Those home loan returns look amazing! What if I were to expand the scope and use thousands of economically unviable households to help power mortgage securities which I can sell globally? Whoops, I just broked the American economy. WAAAAAAAAAAAAAAAAAAAAAAAAAAAAAAAAAAAAAAAH!
It was all happening when I moved to the US. 2008 was a year of glorious uncertainty. Americans were suffering thanks to their eagerness to own homes at sky -bottom interest rates. The mood was shit. Businesses were failing. When the economy’s good, people get laid. When it’s bad, they get laid off. And there was a lot of that going around. I followed with interest the efforts to resuscitate America. The stimulus packages, the government rhetoric on jobs. All of it seemed to be happening at thirty thousand feet. Then one day, a client casually remarked over lunch, “I wouldn’t worry. These guys will dust themselves off and work a little harder than they used to.” He was right. I saw it happen around me. Folks staying back half an hour more, responding to emails later in the day than they used to, spending a little more time working after hours to capture that lost glory. I even had the unique experience of hiring during this recession. It was brutal. Applicants were driven, eager and at times, desperate. It broke my heart. But in each person I saw pride and a semblance of hope. That they live in a country where eventually, something will work out. The faith that an edifice that crumbled due to avarice can still be propped up with hard work and inventiveness. America has been through nine big recessions since the Great Depression and it isn’t out of this one yet, but I see that constant struggle of a toddler trying to extricate himself from a tight spot, hollering for mom only when his efforts fail and it starts to hurt as the skin chaffs.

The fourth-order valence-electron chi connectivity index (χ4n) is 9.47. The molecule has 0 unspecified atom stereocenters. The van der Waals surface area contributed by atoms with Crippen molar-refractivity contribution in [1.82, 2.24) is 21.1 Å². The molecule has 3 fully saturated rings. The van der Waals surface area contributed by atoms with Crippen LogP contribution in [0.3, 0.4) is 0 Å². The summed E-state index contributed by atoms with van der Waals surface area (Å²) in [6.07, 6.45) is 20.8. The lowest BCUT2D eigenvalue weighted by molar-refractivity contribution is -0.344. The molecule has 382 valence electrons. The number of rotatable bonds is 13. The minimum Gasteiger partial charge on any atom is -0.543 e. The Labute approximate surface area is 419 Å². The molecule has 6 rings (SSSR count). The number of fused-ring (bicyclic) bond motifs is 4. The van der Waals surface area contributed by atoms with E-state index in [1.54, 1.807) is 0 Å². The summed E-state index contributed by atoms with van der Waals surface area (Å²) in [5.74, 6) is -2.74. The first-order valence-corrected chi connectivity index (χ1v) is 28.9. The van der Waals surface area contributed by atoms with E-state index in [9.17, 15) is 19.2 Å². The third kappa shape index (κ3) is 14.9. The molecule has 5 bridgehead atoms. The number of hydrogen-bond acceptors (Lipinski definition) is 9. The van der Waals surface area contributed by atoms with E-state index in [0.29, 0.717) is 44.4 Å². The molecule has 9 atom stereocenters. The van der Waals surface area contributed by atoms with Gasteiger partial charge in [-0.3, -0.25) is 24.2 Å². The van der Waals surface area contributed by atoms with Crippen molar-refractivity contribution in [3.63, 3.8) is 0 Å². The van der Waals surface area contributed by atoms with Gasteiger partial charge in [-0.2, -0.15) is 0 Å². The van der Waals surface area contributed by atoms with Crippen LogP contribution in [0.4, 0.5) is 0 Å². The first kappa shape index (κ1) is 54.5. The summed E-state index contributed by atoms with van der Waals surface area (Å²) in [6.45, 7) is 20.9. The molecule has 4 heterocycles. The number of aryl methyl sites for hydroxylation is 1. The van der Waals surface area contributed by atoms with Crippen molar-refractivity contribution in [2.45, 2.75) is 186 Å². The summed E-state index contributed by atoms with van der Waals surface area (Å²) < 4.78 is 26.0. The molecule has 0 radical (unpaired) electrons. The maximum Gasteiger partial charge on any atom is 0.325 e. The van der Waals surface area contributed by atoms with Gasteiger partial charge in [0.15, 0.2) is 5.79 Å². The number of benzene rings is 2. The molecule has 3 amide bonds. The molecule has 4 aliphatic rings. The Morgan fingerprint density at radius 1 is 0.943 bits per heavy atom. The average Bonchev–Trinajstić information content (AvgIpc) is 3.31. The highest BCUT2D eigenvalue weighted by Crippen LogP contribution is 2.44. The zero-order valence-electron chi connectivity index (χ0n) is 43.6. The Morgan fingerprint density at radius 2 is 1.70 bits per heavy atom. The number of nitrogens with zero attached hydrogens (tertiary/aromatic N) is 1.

America hasn’t repeatedly pulled itself through this mire with hard work alone. They’ve done it with a sense of humor too. Have you ever laughed at your toddler doing silly things? They gurgle back. Of course, in their case it’s their reflex to mirror the parent’s emotion. If pops found it funny, it must be funny. It’s an instinct that helps them create social connections. I see those parallels in America. The country is not too stuck up to laugh at itself. That sense of humor keeps it going through the worst of times. And their humor is so self-deprecating, harmless and engaging. On a recent trip back from vacation, we loaded up on Duty Free and ambled into the cabin with a few extra bags. Our progress was slow and we were holding up the line. As I placed a bag full of liquor on the seat, the guy behind me looked at it with a bemused expression. He could’ve showed impatience or sighed or stared with disapproval. Instead, he smiled at me and said, “hey, I’d like to sit with you buddy”. It broke the tension, and we all laughed. Just like that, the trip was pleasant again.
Americans know they make mistakes. They may not always have the good grace to admit it, but they do so in their own way by laughing at themselves and moving on. Can’t tell you how much I love that.
Their currency isn’t guaranteed by gold or anything material for that matter. It’s guaranteed by its people. The average person in the US contributes thirty times the value of goods and services to the economy than the average Indian in India. It’s easy to gloss over the role of the people, residents and non-residents, who make this country what it is. Indians, Pakistanis, Europeans, Hispanics, Asians discovering the essence of what it means to be a child.
This is NOT an India bashing post. I’ve grown up and learned all my skills in India. They’ve been incredibly useful and have instilled great resourcefulness in me. This is also NOT a post which deliberately ignores America’s faults. Faults are not the point. I’m interested in what’s working.
I guess what I’m trying to say is, don’t abandon the toddler in you. A country of millions achieved prosperity by not letting go of their childishness.